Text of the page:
Discussion of 80 Gigapascal super material potential for energy and space

Icarus Interstellar Spaceship designer Adam Crowl has provided more analysis of the potential of the 80 Gigapascal carbon nanotube bundle material.

Nextbigfuture wrote this material which has been made in a chinese lab. The material is 20 times stronger than Kevlar.

The material would enable flywheel energy storage with jet engine or rocket like energy density.

Adam Crowl indicates super flywheels would be better than rocket fuel when oxygen is factored

For carbon nanotube material, with a density of about 1,800 kg/m3, and an operating maximum stress of 54 GPa, that means a specific energy density of 7.5 MJ/kg. For comparison a kilogram of natural gas represents about 50 MJ of chemical energy, if fully burned. However that comparison neglects the efficiency that the chemical energy can be turned into useful work. Flywheels convert their stored energy into electricity at very high efficiency – 95% or so. Running a gas powered generator turns maybe 20% of the gas’s chemical energy into electrical energy. The rest is lost as heat, via both friction and the Carnot Limit. That’s still 10 MJ/kg, so why use a flywheel? The other assumption is that one can neglect the mass of the oxygen in the air that burns the fuel. If the application we’re using the flywheel for is in space, then the oxygen has to be added in.

Every molecule of methane masses 16 atomic mass units (16 amu), while every molecule of oxygen (O2) masses 32 amu. For every kilogram of methane burned, one needs 4 kilograms of oxygen to burn it with. Thus the useful energy content is 20% of the 10 MJ/kg we calculated above. In that case flywheel storage is better than chemical energy.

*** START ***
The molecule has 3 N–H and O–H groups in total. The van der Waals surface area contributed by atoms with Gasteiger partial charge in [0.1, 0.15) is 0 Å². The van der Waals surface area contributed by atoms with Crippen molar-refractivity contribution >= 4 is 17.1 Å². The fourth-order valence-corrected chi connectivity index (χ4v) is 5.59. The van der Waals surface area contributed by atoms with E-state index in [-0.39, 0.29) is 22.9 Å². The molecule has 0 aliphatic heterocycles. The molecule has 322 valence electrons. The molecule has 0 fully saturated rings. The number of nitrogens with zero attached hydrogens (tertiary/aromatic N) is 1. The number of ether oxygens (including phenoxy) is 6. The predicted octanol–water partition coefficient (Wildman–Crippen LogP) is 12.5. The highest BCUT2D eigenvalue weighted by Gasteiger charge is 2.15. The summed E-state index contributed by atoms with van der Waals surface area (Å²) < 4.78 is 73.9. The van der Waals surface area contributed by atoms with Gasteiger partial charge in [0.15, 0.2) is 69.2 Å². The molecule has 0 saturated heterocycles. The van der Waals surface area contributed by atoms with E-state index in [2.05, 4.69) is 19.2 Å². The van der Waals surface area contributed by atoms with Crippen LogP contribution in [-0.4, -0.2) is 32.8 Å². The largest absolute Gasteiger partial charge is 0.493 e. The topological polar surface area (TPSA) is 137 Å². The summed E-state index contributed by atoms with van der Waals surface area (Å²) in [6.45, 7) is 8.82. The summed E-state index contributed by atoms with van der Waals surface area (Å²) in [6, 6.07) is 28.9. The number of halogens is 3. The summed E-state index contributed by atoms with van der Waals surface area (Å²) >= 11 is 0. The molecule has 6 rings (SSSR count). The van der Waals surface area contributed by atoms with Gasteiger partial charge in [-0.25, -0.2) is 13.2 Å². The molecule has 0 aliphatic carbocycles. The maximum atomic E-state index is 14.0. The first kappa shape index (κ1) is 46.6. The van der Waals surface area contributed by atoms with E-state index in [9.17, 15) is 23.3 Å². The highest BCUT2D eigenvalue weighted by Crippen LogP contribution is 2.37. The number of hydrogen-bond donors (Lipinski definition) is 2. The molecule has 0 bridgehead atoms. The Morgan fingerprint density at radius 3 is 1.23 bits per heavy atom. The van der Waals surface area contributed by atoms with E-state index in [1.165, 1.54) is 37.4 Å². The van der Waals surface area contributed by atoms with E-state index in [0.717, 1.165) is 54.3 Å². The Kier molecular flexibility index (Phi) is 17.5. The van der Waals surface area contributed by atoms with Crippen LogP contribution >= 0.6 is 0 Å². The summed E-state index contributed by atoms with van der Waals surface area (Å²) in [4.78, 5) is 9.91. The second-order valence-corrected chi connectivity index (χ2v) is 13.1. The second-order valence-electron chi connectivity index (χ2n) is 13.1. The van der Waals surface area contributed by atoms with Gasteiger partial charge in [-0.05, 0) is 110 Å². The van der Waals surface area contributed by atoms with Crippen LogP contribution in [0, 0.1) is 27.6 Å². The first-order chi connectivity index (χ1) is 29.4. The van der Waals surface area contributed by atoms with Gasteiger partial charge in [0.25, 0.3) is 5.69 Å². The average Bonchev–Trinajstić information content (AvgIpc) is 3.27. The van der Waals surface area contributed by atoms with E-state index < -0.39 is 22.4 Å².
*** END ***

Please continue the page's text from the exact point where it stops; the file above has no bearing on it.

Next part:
Goatguy calculated the flywheel explosive failure potential

Anyway, I learned that a material with a ρ (density) of 1.5 kg/L (i.e. about that of composite CWNT) if in ‘rod’ form, has a performance of about 8,100 MPa/kWh. Makes no difference the diameter, or the length of a particular fiber, when a balanced fiber is spun around its midpoint, the “performance” of the material is about 8,100 megapascals per kilowatt hour of kinetic rotational energy.

So, if the maximum working tensile strength of something like Kevlar is about 2,000 MPa, then one quite easily can reverse that and say: 2,000 ÷ 8,100 → 0.25 kWh per kilogram of Kevlar.

Now this article is claiming that the long-nanotube bulk Chinese material is “20× stronger” than Kevlar, or a working strength of 40,000 MPa. Easy enough, it ought to then store 20× the kinetic energy per kilogram as a performance metric. 40,000 ÷ 8,100 → 5 kWh/kg.

While that’s not exactly 10.6 kWh/kg (per some of the summary calculations of the referenced article), that’s OK. Its within shooting distance. Maybe “breaking strength” versus “working strength?” Sure.

More importantly, are the Glib Gotchas.

The first Glib Gotcha is that, well, a real, working kinetic energy flywheel would have to have… an enclosure, bearings, magnetic hoo-ha to invest and return energy to the flywheel. It’d need a safety shroud, gimbals (think of the inertial moment! of gyroscope effect) and metrology to figure out how it is working.